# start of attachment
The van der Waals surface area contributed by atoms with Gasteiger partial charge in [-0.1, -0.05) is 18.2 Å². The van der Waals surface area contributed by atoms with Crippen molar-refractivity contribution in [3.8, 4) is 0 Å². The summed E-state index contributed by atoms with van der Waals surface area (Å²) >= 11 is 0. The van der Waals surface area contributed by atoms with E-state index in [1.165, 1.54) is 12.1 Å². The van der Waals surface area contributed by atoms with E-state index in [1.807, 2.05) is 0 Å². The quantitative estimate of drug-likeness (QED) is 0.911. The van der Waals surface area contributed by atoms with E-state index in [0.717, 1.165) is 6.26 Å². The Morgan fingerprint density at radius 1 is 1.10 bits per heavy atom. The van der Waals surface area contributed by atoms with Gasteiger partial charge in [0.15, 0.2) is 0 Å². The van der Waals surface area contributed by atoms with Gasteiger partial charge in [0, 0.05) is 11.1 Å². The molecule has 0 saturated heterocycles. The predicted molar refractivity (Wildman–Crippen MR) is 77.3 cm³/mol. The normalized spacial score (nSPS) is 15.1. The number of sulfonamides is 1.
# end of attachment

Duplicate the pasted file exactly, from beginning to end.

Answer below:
The van der Waals surface area contributed by atoms with Gasteiger partial charge in [-0.1, -0.05) is 18.2 Å². The van der Waals surface area contributed by atoms with Crippen molar-refractivity contribution in [3.8, 4) is 0 Å². The summed E-state index contributed by atoms with van der Waals surface area (Å²) >= 11 is 0. The van der Waals surface area contributed by atoms with E-state index in [1.165, 1.54) is 12.1 Å². The van der Waals surface area contributed by atoms with E-state index in [1.807, 2.05) is 0 Å². The quantitative estimate of drug-likeness (QED) is 0.911. The van der Waals surface area contributed by atoms with E-state index in [0.717, 1.165) is 6.26 Å². The Morgan fingerprint density at radius 1 is 1.10 bits per heavy atom. The van der Waals surface area contributed by atoms with Gasteiger partial charge in [0.15, 0.2) is 0 Å². The van der Waals surface area contributed by atoms with Gasteiger partial charge in [0, 0.05) is 11.1 Å². The molecule has 0 saturated heterocycles. The predicted molar refractivity (Wildman–Crippen MR) is 77.3 cm³/mol. The normalized spacial score (nSPS) is 15.1. The number of sulfonamides is 1.